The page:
Beverages


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his section of Webfoodculture is about beverages. They’re quite often used not just to quench thirst, but also for other purposes: for example, to accompany food. Some particular combinations can create a sort of magic, resulting in a delicious synergy. From this point of view, ‘drinking’, a simple necessity, can really become a true form of art.

IN THIS SECTION:

All types of beverages.




Little bubbles in the Champagne. Little bubbles in the Champagne.

Little bubbles in the Champagne.

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hampagne is so much more than ‘just’ a sparkling wine: it’s a true myth. To really understand why it’s so famous, it’s necessary to know its fascinating story, to visit the beautiful region of France where its grapes grow and to see how it’s produced. (continue)

: France




Marsala: Florio’s wine (img-01) Marsala: Florio’s wine (img-01)

Marsala: Florio’s wine.

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arsala wine: even if its grapes are grown in Sicily, it was an Englishman the first to understand its great potential, as English were the first to really appreciate it. Anyway, it was an Italian family to make it famous worldwide: the Florios. (continue)

: Italy




The Italian DOCG wines. The Italian DOCG wines.

The Italian DOC and DOCG wines.

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ome bottles of Italian wine bear a label around their neck, the ‘fascetta’, on which is printed the acronym ‘DOC’ or alternatively ‘DOCG’. This label is meant to certify that, after many tests and controls, the State guarantees the origin and the quality of the product. (First, second part)

: Italy




A villa, Goldoni and the Friularo wine. A villa, Goldoni and the Friularo wine.

A villa, Goldoni and the Friularo wine.

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here is a place where emotions from a time past, art, culture and taste, seem to blend with each other. A beautiful, ancient villa in the Italian countryside becomes the source of feelings that inevitably ignite inspiration. It’s here that the Friularo wine was born, fruit of a sensibility slowly acquired over the centuries. (continue)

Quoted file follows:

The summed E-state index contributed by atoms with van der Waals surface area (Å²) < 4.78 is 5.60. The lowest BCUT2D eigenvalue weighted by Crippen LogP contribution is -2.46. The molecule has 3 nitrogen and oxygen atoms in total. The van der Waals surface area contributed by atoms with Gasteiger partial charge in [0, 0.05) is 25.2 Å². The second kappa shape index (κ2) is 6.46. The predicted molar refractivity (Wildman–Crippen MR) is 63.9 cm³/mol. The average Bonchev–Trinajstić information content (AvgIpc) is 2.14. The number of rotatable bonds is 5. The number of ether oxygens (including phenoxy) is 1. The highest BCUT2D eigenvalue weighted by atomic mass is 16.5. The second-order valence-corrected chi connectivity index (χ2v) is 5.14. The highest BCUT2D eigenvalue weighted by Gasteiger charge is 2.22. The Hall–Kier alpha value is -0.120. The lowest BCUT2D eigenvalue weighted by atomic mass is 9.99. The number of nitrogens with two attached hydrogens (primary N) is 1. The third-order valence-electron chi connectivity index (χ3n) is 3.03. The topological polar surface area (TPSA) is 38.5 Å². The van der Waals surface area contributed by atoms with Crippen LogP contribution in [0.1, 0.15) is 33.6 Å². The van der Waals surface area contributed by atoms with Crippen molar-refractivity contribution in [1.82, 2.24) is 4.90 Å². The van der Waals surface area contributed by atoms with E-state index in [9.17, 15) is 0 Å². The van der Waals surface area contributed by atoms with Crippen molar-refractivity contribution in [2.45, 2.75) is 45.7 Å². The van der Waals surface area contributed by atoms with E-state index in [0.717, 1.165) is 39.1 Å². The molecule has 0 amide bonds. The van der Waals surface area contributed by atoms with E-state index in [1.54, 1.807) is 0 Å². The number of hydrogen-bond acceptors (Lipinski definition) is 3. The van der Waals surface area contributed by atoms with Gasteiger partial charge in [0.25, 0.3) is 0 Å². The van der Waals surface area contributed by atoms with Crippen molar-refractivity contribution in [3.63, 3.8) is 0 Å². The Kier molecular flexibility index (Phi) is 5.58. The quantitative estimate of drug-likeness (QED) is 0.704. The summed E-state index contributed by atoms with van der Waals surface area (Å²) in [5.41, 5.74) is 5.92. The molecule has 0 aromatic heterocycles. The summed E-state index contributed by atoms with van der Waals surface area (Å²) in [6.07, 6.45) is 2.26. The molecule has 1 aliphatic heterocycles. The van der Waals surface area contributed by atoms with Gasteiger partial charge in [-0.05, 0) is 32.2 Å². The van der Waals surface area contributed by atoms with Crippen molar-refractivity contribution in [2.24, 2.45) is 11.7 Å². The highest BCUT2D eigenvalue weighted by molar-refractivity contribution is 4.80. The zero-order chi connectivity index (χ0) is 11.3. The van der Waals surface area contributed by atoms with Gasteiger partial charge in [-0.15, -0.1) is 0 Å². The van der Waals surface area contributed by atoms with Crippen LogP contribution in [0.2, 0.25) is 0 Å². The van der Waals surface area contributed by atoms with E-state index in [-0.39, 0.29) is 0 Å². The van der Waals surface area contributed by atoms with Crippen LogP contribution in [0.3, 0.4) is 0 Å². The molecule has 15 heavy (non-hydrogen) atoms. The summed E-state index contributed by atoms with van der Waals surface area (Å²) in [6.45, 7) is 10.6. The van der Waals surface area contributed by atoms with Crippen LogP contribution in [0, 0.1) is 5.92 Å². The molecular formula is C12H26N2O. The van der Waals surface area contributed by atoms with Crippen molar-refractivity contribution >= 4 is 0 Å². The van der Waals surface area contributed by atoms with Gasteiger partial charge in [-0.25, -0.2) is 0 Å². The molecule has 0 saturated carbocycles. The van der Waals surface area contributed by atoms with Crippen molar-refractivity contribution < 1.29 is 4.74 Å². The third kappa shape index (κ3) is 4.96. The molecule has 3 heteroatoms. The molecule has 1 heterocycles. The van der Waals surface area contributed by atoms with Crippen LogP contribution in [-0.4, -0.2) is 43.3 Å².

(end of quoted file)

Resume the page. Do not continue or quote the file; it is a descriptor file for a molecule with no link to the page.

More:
: Italy




'Spritz' in Veneto Region. 'Spritz' in Veneto Region.

‘Spritz’ in Veneto Region.

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pritz’ is an aperitif from Veneto, a region in the North-East of Italy: during the last years this drink has become very famous in many countries. Its name probably comes from ‘spritzen’, a German word whose translation is ‘to spray’ and, in this case, means adding sparkling water to wine in order to dilute it and lower its alcohol content. (coming soon)

: Italy




Pharahos drink beer. Pharahos drink beer.

Pharahos drink beer.

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housands of years ago, way before the birth of Christ, the Ancient Egyptian already knew and enjoyed beer. According to legend, the fury of one of their goddess, Sekhmet, threatening to destroy the world, was placated by some red beer, mistaken for blood.
(coming soon)

: Egypt




Rum for pirates! (img-02) Rum for pirates! (img-02)

Rum for pirates!

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ifteen men on the dead man’s chest, yo-ho-ho, and a bottle of rum!”: in the collective imagination, an unbreakable bond connects pirates to rum. But why just to this alcoholic beverage and not to another? To find the answer it’s necessary to explore the ‘evil’ world of these fascinating rascals! (coming soon)

: Antigua & Barbuda

Hemingway about wine (img-04)

A black rooster for Chianti wine.

A black rooster for Chianti wine

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ll the bottles of Classic Chianti wine bear on their neck the image of a black roster. This image was drawn by the famous painter Giorgio Vasari to celebrate an odd challenge held in medieval times between the Republics of Florence and Siena. A dispute about the ownership of the Chianti lands that, for once, was not decided by armies but … by a rooster’s crowing.

A sip of grappa on the bridge of Bassano

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assano del Grappa: a beautiful village in the northeastern part of Italy. A wooden bridge connects the banks of the local river, the Brenta. It’s the ‘Alpini’s bridge’ (also known as ‘Old Bridge’): this name commemorates the heroism of the troops who fought in the mountains during the First World War. It was a time when soldiers had just a few joys: the ‘grappa’, a typical alcoholic beverage, was one of them.

A sip of grappa on the bridge of Bassano.




The images bearing the logo ‘webfoodculture’ are copyrighted.

The following images are public domain:

img-01 (*) – ‘fruit’, A.Mucha, 1897 (Wikipedia Link) {PD-US}
img-02 (*) – Capture of the Pirate Blackbeard, J.L. Gerome Ferris 1920 (Wikipedia Link) {PD-US}
img-03 (*) – G.Vasari, self-portrait, 1550 (Wikipedia Link) {PD-US}
img-04 (**) – Ernest Hemingway in Kenya, 1954, J.F.Kennedy Pres. Library and Museum (Wikipedia Link)

(*) The copyright of this image has expired.
(**) Image released in public domain by its author.